On Running My First Half Marathon

Bib Number for Coeur D'Alene Half MarathonAfter going on and on about Project Half Marathon for half a year, the goal has finally been met. Yesterday I ran my first half marathon in Coeur D’Alene, Idaho! Nearly six months of training went into my 13.1 miles, and my unofficial time was 2 hours and 10 minutes.

I’m absolutely thrilled with that time, by the way. Elite runners can sweep through a half marathon in a little over an hour. But in my training, my long runs were never under 10:45 per mile pace so to average 10 minute miles was my dream goal. If my legs and stomach hadn’t revolted after the race, I probably would have reveled in reaching that dream goal a little more. As it was, I nibbled on a half a banana and sipped water while trying not to topple over.

Half Marathon Race Day

We went up the day before to register and bee-bop around Coeur D’Alene. Beautiful city. Race day was calm, cloudy and about 40 degrees when the half marathon started at 7:30. It warmed to maybe 50 or 60 late morning, but the course was flat and shaded most of the way. I had been training on gravel roads in the foothills, so this course was far easier than what I had been running on.

I was nervous/excited. Other than an ALS/Lou Gehrig’s benefit 5k I ran in college, my last racing experience was in high school where I ran sprint relays – 100, 200 and 400 meters. If you can’t imagine how challenging 13.1 miles seems to a girl who ran the majority of her races in 13 seconds, let’s get coffee and I’ll tell you all about it.

As we were getting ready for the race to start, all I could think about was how my dad would look at that mess of people and make some comment about how it looked like a herd of cattle pointed down the loading alley. And we did.

I don’t know how many people were running this half marathon, but one of the race volunteers said there were 2,500 people signed up for the marathon, half marathon and 5k. All pointed the same direction. All funneled through the archway with the big START sign on it. All geared up for a half marathon whether it was our first (me!) or 80th (someone else who will never be me). Thank goodness there wasn’t a cliff 20 feet past the starting point or I would have tumbled over the edge of it before I realized it was there.

The race itself wasn’t bad. I got worried when my calves got tight around mile three or four. That’s never happened that early in a run before, and I’m sure it was a result of adrenaline, a faster pace and a new running surface. They stayed tight the entire race, feeling like they might cramp on the next stride. I just kept moving forward, determined to get as far as I could before they did cramp and hoping I could make it to the finish line if they did.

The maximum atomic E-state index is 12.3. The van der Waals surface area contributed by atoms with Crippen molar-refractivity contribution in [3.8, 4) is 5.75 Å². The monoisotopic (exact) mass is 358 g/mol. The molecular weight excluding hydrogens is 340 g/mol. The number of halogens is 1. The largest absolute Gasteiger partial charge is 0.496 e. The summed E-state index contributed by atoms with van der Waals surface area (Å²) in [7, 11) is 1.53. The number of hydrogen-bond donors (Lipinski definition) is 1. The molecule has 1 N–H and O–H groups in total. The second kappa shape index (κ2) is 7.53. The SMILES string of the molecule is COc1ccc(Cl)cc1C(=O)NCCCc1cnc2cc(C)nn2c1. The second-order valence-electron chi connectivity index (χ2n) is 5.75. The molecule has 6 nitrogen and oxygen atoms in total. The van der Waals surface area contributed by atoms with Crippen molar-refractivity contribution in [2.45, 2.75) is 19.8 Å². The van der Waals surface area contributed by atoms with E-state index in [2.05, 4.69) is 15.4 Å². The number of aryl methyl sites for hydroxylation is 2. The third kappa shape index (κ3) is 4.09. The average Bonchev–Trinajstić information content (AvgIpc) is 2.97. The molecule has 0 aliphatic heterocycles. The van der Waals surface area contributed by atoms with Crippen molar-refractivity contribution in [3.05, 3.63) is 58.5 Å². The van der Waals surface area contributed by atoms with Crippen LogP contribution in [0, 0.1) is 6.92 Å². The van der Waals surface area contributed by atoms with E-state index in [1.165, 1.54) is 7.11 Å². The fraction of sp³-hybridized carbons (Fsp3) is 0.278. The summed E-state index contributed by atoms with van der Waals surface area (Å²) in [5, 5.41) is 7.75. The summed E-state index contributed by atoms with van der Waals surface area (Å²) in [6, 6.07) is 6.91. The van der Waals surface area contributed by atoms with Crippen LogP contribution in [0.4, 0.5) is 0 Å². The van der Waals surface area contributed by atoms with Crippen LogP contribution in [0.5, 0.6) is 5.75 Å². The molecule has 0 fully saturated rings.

Thankfully they didn’t cramp, but the fear of it kept me from walking. I was afraid if I stopped to walk, my muscles would cool just enough to start acting up and I’d not be able to get running again.

About mile 10 (I think? The miles started blurring together.) my legs started to tire. My cardio was strong due to my Insanity training, I think, but my legs were getting heavy and wimping out on me. Competitive Erica kicked in, and after a water station, another girl and I fell into stride. She got me through the next couple of miles at a better pace than I could have managed on my own. I wish I could find her again and thank her.

The last mile or two were awful. I was dead. My legs were angry, and my pace had slowed. Somehow I made it to that last tenth of a mile and did the dead man sprint to the finish. Thankfully without tripping in front of the hundreds surrounding the finish line. Embarrassing moment #73,284 I didn’t need happening to me.

Half Marathon Training

North Idaho roads aren’t good for winter running, and I fell in my first experience with a treadmill a few years ago so it takes a good bit of coaxing for me to agree to run indoors. I started my training in January with the Insanity workout program. Tough program. Hard on joints. Whipped me into shape.

About mid-March I started running outside, and I based my half marathon training on Hal Higdon’s Novice 1 half marathon program. I was about 10 weeks out from my race date, so I jumped in on the third week.

It prepared me for my half marathon pretty well. I can’t compare to any other training programs, but I would give this training program a thumbs up. If I run another one, I will incorporate more cross training and more speed work.

The Future of Running

I think if I really dedicated myself to running, I could race a half marathon in under two hours. Do I want to really dedicate myself to running? No. Not at this point.

My goal was this half marathon I ran yesterday. I’ve done it. I’m ready for a new challenge, a new focus, a new push towards something great. I hope to continue incorporating running into my life, and I know Doc certainly does. But to train for a distance race like I have been? I’ll leave that to the people who run 13 miles in an hour.

Comments

  1. Erica
    Congratulations on running your first half marathon! Yeah for meeting a personal goal.

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